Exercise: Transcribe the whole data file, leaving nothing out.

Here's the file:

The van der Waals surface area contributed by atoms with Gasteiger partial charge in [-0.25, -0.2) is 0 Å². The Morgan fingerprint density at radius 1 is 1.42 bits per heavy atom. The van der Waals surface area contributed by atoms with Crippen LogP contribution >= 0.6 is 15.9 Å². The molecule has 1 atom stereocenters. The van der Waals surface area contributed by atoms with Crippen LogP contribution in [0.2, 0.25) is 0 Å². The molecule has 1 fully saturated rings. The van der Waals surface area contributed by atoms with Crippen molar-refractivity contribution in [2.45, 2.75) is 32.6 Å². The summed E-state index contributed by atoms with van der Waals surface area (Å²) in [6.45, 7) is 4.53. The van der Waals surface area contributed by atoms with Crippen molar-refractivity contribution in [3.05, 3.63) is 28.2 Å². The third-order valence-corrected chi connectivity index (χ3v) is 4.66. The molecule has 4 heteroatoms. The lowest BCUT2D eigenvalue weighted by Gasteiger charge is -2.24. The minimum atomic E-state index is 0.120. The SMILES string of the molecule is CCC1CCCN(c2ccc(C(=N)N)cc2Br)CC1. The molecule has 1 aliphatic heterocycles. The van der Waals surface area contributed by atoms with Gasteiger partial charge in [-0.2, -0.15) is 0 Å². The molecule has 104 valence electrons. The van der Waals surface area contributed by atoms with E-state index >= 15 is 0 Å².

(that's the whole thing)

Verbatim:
The van der Waals surface area contributed by atoms with Gasteiger partial charge in [-0.25, -0.2) is 0 Å². The Morgan fingerprint density at radius 1 is 1.42 bits per heavy atom. The van der Waals surface area contributed by atoms with Crippen LogP contribution >= 0.6 is 15.9 Å². The molecule has 1 atom stereocenters. The van der Waals surface area contributed by atoms with Crippen LogP contribution in [0.2, 0.25) is 0 Å². The molecule has 1 fully saturated rings. The van der Waals surface area contributed by atoms with Crippen molar-refractivity contribution in [2.45, 2.75) is 32.6 Å². The summed E-state index contributed by atoms with van der Waals surface area (Å²) in [6.45, 7) is 4.53. The van der Waals surface area contributed by atoms with Crippen molar-refractivity contribution in [3.05, 3.63) is 28.2 Å². The third-order valence-corrected chi connectivity index (χ3v) is 4.66. The molecule has 4 heteroatoms. The lowest BCUT2D eigenvalue weighted by Gasteiger charge is -2.24. The minimum atomic E-state index is 0.120. The SMILES string of the molecule is CCC1CCCN(c2ccc(C(=N)N)cc2Br)CC1. The molecule has 1 aliphatic heterocycles. The van der Waals surface area contributed by atoms with Gasteiger partial charge in [-0.2, -0.15) is 0 Å². The molecule has 104 valence electrons. The van der Waals surface area contributed by atoms with E-state index >= 15 is 0 Å².